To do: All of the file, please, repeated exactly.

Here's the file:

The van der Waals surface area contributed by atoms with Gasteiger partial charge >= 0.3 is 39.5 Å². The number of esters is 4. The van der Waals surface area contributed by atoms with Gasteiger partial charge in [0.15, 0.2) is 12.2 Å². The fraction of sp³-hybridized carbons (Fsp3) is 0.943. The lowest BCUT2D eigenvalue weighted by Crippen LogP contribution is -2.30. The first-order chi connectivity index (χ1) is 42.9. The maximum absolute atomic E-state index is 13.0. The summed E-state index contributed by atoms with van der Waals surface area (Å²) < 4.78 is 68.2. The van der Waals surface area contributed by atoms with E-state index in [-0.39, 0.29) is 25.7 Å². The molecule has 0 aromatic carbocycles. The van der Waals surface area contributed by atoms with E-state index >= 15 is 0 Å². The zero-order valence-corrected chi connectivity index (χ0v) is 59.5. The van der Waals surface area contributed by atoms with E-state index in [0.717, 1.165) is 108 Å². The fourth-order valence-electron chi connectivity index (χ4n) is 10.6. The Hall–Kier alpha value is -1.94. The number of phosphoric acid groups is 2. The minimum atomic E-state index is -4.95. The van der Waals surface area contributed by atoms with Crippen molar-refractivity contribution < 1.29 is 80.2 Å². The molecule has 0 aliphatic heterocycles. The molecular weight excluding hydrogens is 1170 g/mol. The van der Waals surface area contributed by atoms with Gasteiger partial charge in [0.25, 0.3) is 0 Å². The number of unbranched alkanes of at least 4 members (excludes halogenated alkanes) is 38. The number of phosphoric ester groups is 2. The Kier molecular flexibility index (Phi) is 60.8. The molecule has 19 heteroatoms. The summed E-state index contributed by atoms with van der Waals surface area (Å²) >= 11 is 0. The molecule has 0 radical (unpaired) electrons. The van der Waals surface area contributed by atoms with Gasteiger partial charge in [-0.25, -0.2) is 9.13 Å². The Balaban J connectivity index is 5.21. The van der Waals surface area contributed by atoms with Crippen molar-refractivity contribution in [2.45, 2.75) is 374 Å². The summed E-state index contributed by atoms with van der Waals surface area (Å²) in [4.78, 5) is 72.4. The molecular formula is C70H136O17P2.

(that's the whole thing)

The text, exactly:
The van der Waals surface area contributed by atoms with Gasteiger partial charge >= 0.3 is 39.5 Å². The number of esters is 4. The van der Waals surface area contributed by atoms with Gasteiger partial charge in [0.15, 0.2) is 12.2 Å². The fraction of sp³-hybridized carbons (Fsp3) is 0.943. The lowest BCUT2D eigenvalue weighted by Crippen LogP contribution is -2.30. The first-order chi connectivity index (χ1) is 42.9. The maximum absolute atomic E-state index is 13.0. The summed E-state index contributed by atoms with van der Waals surface area (Å²) < 4.78 is 68.2. The van der Waals surface area contributed by atoms with E-state index in [-0.39, 0.29) is 25.7 Å². The molecule has 0 aromatic carbocycles. The van der Waals surface area contributed by atoms with E-state index >= 15 is 0 Å². The zero-order valence-corrected chi connectivity index (χ0v) is 59.5. The van der Waals surface area contributed by atoms with E-state index in [0.717, 1.165) is 108 Å². The fourth-order valence-electron chi connectivity index (χ4n) is 10.6. The Hall–Kier alpha value is -1.94. The number of phosphoric acid groups is 2. The minimum atomic E-state index is -4.95. The van der Waals surface area contributed by atoms with Crippen molar-refractivity contribution < 1.29 is 80.2 Å². The molecule has 0 aliphatic heterocycles. The molecular weight excluding hydrogens is 1170 g/mol. The van der Waals surface area contributed by atoms with Gasteiger partial charge in [0.25, 0.3) is 0 Å². The number of unbranched alkanes of at least 4 members (excludes halogenated alkanes) is 38. The number of phosphoric ester groups is 2. The Kier molecular flexibility index (Phi) is 60.8. The molecule has 19 heteroatoms. The summed E-state index contributed by atoms with van der Waals surface area (Å²) >= 11 is 0. The molecule has 0 radical (unpaired) electrons. The van der Waals surface area contributed by atoms with Gasteiger partial charge in [-0.25, -0.2) is 9.13 Å². The Balaban J connectivity index is 5.21. The van der Waals surface area contributed by atoms with Crippen molar-refractivity contribution in [2.45, 2.75) is 374 Å². The summed E-state index contributed by atoms with van der Waals surface area (Å²) in [4.78, 5) is 72.4. The molecular formula is C70H136O17P2.